In comparison, it’s hard to see how the universe *needs* a wisecracking duck, except as an outlet for Gerber’s particular crazy genius.  Or why the Runaways have to exist except as this nifty idea Brian K Vaughan had once.  So that’s the distinction I see.  Runaways without Vaughan = don’t want.  Batwoman without Rucka = essential.  (Jessica without Bendis falls somewhere in the middle, but used sparingly and thoughtfully, it works for me.)

  10. I want to use the term “Gerbered” in conversation. “Oh man! You got Gerbered!”

  11. @har13quin  Solid Call!

  12. i think with team stories it is unfair to say that a certain writer shouldnt be writing certain characters, if they exist in the team, then you have to look at it as the team.  Now i will agree that within the team, some writers can make more out of a minor character (in the case of Jessica Jones), but as a team player I have been mostly happy with her characters writing. 

    …but that’s just me

  13. Howard without Gerber does indeed feel wrong somehow, but I’d hate to see people stop trying.  In fact, one of the things that drew me to She-Hulk’s post-Bryne She-Hulk was the promise of some Howard cameos.  Howard is a tricky character for me mostly because of legal issues.  Regardless of Right, Wrong, and The Law, I really wanted Gerber to own Howard, so it’s a double slap when someone else writes him.  But even so, he’s a great character, and if a great writer can bring him back to life, then they absolutely should.  But it’s tricky.  Gaiman created an entire universe within the DC universe, and he did it masterfully.  It would be so easy to try to bring those characters back with other writers and still so difficult to do successfully because “successfully” means “better than Gaiman” or at least “in a way that absolutely does not go against the way these characters were established in the Gospel of Gaiman.”  Meanwhile, some of my favourite Alan Moore work involves taking someone else’s characters and making them new and fresh and interesting again.  So it’s hard to say that some characters should be “hands off,” but it’s certainly a “handle with care” situation.  Certainly whenever a character becomes beloved because of the writer, you’re going to generate some backlash when a different writer takes it on, but if another writer feels a connection to the character and feels like they have story to tell, they should try because otherwise that Omnibus will represent all the Howard there is or will be while so many other characters who have seldom, if ever, been so well-written live on.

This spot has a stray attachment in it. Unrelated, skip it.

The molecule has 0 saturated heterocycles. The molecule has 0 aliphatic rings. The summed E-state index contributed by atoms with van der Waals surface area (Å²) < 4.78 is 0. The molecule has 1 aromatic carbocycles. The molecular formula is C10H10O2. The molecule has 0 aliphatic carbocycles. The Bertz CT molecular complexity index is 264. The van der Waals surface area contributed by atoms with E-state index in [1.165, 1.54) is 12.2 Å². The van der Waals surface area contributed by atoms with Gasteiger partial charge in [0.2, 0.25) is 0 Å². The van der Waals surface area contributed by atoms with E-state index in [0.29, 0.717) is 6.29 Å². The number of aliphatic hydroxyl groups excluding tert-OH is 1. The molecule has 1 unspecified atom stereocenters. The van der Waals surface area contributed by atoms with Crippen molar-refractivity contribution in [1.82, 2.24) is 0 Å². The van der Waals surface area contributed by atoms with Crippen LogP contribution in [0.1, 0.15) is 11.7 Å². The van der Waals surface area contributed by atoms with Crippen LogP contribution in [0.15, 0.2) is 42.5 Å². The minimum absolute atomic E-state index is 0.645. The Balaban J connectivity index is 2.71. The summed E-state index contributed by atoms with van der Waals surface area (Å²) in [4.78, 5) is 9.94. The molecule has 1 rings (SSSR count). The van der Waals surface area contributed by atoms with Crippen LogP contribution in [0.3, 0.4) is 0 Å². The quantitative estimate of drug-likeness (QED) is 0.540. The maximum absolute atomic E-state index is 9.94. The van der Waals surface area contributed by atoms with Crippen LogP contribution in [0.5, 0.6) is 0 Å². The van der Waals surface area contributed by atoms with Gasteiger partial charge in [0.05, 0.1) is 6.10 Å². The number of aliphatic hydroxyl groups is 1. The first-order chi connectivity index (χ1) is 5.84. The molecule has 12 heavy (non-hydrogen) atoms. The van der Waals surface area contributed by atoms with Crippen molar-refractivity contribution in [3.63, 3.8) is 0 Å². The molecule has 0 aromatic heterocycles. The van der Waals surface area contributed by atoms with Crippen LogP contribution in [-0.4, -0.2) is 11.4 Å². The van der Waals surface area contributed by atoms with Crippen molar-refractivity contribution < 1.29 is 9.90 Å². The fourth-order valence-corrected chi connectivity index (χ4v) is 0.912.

14. I have that Gerber feeling about those Young Avengers that you mentioned, along with the Runaways. Hmm… I guess it would be weird if anyone else wrote Fone Bone and his crew, but what’re the odds of that?

  15. Grendel and Matt Wagner, there were some good stories in the Black white and Red series, but for the most part, just Wagner.

    Though I haven’t read the Greg Rucka Novel, maybe I should.

  16. Power Girl. Without Conner, Gray, and Palmiotti I am not interested. I tried the follow up team, but only grudgingly and when it wasn’t immediately exquisite I was done. Action comics once Cornell is gone will be treated the same. I am sure there are others. What I find baffling is that I am wholly aware of this in myself and yet subject to it every time. Perhaps it is creator loyalty, a native sense of elitism, or maybe… maybe I have just been told the story I wanted to hear.

  17. I agree with the feelings but at the same time as far as “Universe Characters” go I hate to see them disappear or fall into obscurity. Marvel and DC may have creators that “own” a character for awhile but the torch needs to be passed on, even for Starman and the likes of Morpheus. Interpretation is one of the greatest assets comics has.

  18. I used to feel this way about The Punisher and Garth Ennis but Fraction and Remender turned me around on that

  19. @jig – Take everything you said and make it the opposite, and I agree with you.  EXCEPT for the parts about Ultimate Spidey and Jessica Jones.  Bendis should still write those, as well.  And Luke Cage.  So we agree on those three.